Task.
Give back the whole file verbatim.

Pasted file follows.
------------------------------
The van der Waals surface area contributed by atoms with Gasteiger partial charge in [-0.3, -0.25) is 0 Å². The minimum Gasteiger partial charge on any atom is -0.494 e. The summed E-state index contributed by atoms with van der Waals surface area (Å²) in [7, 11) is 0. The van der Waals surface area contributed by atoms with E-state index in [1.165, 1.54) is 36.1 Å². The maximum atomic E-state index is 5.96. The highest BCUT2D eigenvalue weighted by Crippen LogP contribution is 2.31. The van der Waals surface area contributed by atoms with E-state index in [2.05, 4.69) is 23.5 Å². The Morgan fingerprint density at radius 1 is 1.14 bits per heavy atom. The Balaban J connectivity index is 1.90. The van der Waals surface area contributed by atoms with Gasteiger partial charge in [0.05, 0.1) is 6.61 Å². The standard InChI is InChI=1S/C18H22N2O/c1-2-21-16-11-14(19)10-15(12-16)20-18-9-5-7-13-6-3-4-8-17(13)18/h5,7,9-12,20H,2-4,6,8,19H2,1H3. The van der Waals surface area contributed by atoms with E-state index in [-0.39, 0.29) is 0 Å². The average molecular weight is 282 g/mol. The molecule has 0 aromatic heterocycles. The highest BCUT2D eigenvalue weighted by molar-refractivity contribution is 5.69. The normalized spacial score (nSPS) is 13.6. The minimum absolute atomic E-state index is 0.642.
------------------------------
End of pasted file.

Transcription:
The van der Waals surface area contributed by atoms with Gasteiger partial charge in [-0.3, -0.25) is 0 Å². The minimum Gasteiger partial charge on any atom is -0.494 e. The summed E-state index contributed by atoms with van der Waals surface area (Å²) in [7, 11) is 0. The van der Waals surface area contributed by atoms with E-state index in [1.165, 1.54) is 36.1 Å². The maximum atomic E-state index is 5.96. The highest BCUT2D eigenvalue weighted by Crippen LogP contribution is 2.31. The van der Waals surface area contributed by atoms with E-state index in [2.05, 4.69) is 23.5 Å². The Morgan fingerprint density at radius 1 is 1.14 bits per heavy atom. The Balaban J connectivity index is 1.90. The van der Waals surface area contributed by atoms with Gasteiger partial charge in [0.05, 0.1) is 6.61 Å². The standard InChI is InChI=1S/C18H22N2O/c1-2-21-16-11-14(19)10-15(12-16)20-18-9-5-7-13-6-3-4-8-17(13)18/h5,7,9-12,20H,2-4,6,8,19H2,1H3. The van der Waals surface area contributed by atoms with E-state index in [-0.39, 0.29) is 0 Å². The average molecular weight is 282 g/mol. The molecule has 0 aromatic heterocycles. The highest BCUT2D eigenvalue weighted by molar-refractivity contribution is 5.69. The normalized spacial score (nSPS) is 13.6. The minimum absolute atomic E-state index is 0.642.